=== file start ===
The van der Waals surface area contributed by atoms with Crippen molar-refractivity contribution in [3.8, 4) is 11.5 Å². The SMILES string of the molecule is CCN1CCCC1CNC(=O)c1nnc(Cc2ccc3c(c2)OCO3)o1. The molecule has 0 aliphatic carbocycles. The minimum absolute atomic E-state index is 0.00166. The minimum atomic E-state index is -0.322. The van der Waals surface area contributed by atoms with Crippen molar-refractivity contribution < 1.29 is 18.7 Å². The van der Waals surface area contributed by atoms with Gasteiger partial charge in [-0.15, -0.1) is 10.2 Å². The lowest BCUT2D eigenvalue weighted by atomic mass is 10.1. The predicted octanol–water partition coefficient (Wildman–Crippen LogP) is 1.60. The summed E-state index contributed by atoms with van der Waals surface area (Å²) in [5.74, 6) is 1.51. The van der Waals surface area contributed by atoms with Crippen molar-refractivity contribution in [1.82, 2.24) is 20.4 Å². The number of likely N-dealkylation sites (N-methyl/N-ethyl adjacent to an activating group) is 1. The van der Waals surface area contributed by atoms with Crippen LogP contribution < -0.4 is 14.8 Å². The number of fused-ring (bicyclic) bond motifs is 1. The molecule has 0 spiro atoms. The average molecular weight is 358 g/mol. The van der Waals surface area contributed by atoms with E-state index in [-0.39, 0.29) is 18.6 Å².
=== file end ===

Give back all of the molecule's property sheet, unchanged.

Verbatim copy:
The van der Waals surface area contributed by atoms with Crippen molar-refractivity contribution in [3.8, 4) is 11.5 Å². The SMILES string of the molecule is CCN1CCCC1CNC(=O)c1nnc(Cc2ccc3c(c2)OCO3)o1. The molecule has 0 aliphatic carbocycles. The minimum absolute atomic E-state index is 0.00166. The minimum atomic E-state index is -0.322. The van der Waals surface area contributed by atoms with Crippen molar-refractivity contribution < 1.29 is 18.7 Å². The van der Waals surface area contributed by atoms with Gasteiger partial charge in [-0.15, -0.1) is 10.2 Å². The lowest BCUT2D eigenvalue weighted by atomic mass is 10.1. The predicted octanol–water partition coefficient (Wildman–Crippen LogP) is 1.60. The summed E-state index contributed by atoms with van der Waals surface area (Å²) in [5.74, 6) is 1.51. The van der Waals surface area contributed by atoms with Crippen molar-refractivity contribution in [1.82, 2.24) is 20.4 Å². The number of likely N-dealkylation sites (N-methyl/N-ethyl adjacent to an activating group) is 1. The van der Waals surface area contributed by atoms with Crippen LogP contribution < -0.4 is 14.8 Å². The number of fused-ring (bicyclic) bond motifs is 1. The molecule has 0 spiro atoms. The average molecular weight is 358 g/mol. The van der Waals surface area contributed by atoms with E-state index in [-0.39, 0.29) is 18.6 Å².